--Music Ho! by Constant Lambert

January  20,  2010

Patrick: Lagniappe

The 'humanities' : perhaps this was the key word for the 1780s.  It was astonishing how much the upper classes knew.  Fox was an authority on Cassandra of Lycophron, known to scholars as 'the Obscure' : Walpole could read a blazon or print a fine edition or write about the history of Richard III: the classics had been flogged into everybody, so that the Latin poets were quoted as familiarly as educated people now quote Shakespeare: Greek was spouted in the House of Commons, though with no great success: it was in the royal library that Dr Johnson met the bibliophile king: the main legacy of the coarse Sir Robert Walpole was a fabulous collection of pictures: all society went nightly to hear Handel or the Opera: the business of the country had actually been transacted between George I and his First Minister in dog Latin: an Irish earl had possessed the temerity to argue with Bentley: Selwyn, who was an ignoramus, wrote his unimpressive letters instinctively in a mixture of English, French and Italian: in Paris, at Madame de Deffand's and at other salons, the visiting English talked almost as easily in the foreign tongue: and the scandalous Wilkes, who had belonged to the Hell-fire Club and who had set all Britain by the ears in Parliament, retired gracefully to edit Theophrastus.

--The Age of Scandal by T.H. White

January  19,  2010

Patrick: Lagniappe

The Prince de Kaunitz, who wore satin stays, passed a portion of every morning in walking up and down a room in which four valets puffed a cloud of scented powder, but each of a different colour, in order that it might fall and amalgamate into the exact nuance that best suited their master's taste (CAPTAIN JESSE)

--The Age of Scandal by T.H. White

January  18,  2010

Patrick: Lagniappe

It is useless to whine.  It has happened.  It is the logical result of our half-baked Victorian humanitarianism.  All men are not equal.  That ridiculous idea of English democracy was invented in the reign of Queen Victoria, and it has now become bureaucracy.

--The Age of Scandal by T.H. White

January  17,  2010

Patrick: Lagniappe

Well, we have lived to see the end of civilisation in England.  I was once a gentleman myself.  When I was an undergraduate at Cambridge, the Master of a college was a fabulous being, who lived in a Lodge of breath-taking beauty and incalculable antiquity, tended by housemaids, footmen and a butler.  There he consumed vintage port, wrote abstruse treatises if the spirit moved him, and lived the life of an impressive, cultivated gentleman.  Such posts were among the few and noble rewards rightly offered to scholarship by the civilisation which then existed.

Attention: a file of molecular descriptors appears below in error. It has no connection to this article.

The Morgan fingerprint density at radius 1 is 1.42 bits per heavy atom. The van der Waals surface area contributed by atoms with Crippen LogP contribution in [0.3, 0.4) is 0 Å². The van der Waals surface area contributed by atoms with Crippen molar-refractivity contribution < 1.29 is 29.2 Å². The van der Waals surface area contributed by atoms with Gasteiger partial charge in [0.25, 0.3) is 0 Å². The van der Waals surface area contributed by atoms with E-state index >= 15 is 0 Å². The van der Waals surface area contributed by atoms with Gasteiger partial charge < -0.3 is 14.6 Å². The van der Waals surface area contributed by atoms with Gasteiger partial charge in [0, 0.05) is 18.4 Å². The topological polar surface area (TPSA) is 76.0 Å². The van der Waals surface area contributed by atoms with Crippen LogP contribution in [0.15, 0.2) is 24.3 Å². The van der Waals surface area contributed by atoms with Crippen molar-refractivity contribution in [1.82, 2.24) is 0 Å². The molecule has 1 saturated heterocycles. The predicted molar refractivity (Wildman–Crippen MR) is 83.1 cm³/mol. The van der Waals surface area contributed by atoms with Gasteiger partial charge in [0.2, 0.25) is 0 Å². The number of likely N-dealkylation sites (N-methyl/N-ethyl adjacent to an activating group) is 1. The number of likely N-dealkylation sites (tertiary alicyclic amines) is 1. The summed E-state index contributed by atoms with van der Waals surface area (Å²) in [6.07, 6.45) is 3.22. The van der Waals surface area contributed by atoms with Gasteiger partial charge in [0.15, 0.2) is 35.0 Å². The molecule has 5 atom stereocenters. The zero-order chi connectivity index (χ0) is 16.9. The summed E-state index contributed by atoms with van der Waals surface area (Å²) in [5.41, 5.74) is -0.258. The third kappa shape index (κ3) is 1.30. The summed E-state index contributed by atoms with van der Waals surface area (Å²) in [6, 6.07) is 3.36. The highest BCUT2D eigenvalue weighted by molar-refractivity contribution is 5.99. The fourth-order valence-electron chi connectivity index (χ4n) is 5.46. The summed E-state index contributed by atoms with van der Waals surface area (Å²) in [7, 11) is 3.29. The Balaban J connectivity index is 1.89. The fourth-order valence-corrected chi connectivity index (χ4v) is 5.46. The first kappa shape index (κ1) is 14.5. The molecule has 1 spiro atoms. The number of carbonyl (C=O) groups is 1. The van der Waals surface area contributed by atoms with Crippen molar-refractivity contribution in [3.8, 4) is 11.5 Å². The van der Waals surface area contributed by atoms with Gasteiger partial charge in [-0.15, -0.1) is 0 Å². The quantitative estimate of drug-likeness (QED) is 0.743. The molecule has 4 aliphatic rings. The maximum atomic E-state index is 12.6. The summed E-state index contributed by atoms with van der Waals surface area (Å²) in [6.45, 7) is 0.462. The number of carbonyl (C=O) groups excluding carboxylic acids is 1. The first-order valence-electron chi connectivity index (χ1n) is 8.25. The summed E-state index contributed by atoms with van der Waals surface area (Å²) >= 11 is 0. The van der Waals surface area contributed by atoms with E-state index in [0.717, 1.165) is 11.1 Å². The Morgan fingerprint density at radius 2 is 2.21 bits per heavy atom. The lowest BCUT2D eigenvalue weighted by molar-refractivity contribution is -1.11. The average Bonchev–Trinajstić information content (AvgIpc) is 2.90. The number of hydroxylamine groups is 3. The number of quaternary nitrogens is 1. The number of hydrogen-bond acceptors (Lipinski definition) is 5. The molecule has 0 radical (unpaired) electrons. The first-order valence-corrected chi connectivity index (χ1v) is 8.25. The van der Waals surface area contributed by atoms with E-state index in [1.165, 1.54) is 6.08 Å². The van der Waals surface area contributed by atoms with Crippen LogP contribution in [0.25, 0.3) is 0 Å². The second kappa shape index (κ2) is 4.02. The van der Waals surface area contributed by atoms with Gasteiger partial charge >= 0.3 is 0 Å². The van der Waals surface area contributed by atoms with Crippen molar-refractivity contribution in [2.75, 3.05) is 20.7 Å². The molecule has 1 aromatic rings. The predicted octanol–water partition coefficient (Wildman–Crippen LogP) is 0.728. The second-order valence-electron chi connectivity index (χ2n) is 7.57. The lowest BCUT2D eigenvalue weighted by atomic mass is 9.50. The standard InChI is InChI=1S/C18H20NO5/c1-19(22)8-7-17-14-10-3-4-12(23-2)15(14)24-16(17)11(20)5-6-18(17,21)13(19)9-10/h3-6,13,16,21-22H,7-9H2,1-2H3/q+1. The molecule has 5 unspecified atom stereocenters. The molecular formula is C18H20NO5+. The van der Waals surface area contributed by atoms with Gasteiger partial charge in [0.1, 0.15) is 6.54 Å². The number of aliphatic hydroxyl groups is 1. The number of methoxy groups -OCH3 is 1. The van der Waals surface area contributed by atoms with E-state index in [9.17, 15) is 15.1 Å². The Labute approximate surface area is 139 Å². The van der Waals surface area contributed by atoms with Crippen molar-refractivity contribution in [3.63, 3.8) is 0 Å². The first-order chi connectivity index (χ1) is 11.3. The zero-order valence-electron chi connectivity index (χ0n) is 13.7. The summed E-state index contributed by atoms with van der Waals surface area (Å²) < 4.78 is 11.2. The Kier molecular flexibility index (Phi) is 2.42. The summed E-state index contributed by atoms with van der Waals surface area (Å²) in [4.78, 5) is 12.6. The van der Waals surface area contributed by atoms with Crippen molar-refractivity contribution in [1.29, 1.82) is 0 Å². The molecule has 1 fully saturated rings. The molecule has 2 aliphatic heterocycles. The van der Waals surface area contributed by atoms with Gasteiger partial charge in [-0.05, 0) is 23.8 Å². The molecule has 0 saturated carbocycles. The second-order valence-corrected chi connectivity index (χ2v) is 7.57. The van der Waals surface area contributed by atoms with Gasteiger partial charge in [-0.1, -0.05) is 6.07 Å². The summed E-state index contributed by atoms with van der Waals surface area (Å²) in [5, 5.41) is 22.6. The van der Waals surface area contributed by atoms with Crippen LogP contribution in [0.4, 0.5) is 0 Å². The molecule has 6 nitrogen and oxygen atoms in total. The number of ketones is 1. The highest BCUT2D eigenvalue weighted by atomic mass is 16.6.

When I last stayed in Cambridge, I lunched with two Masters of colleges.  Both of them had to help with the washing-up after luncheon.

--The Age of Scandal by T.H. White

[N.B.:  These are the opening lines to T.H. White's idiosyncratic work about the culture of late-eighteenth century England (that is, right before the Regency).  It is consciously written in the spirit of Lytton Strachey and is as well constructed as a work of well-wrought fiction (no surprise, since T.H. White wrote, among other marvelous things, The Sword in the Stone).  I highly recommend it.]

January  16,  2010

Patrick: Lagniappe

The cemetery is divided in two halves: French crosses on one side, English headstones on the other.  A place where time and silence have stood their ground.  In the distance, wheat fields and low hedges, trees.  I walk along rows of crosses on each of which is written the single word: INCONNU.  Row after row.  On the English side there are the pale headstones:

A SOLDIER

OF THE GREAT WAR

KNOWN UNTO GOD

In front of each grave there are flowers: flame-bursts of yellow, pink, red, orange.  Apart from roses I recognize none of the flowers; the rest remain unknown, unnamed.

The only sound is of humming bees, of light passing through trees, striking the grass.  Gradually, I become aware that the air is alive with butterflies.  The flowers are thick with the white blur of wings, the rust and black camouflage of Red Admirals, silent as ghosts.  I remember the names of only a few butterflies but I know that the Greek word psyche means both 'soul' and 'butterfly'.  And as I sit and watch, I know also that what I am seeing are the soul of the nameless dead who lie here, fluttering through the perfect air.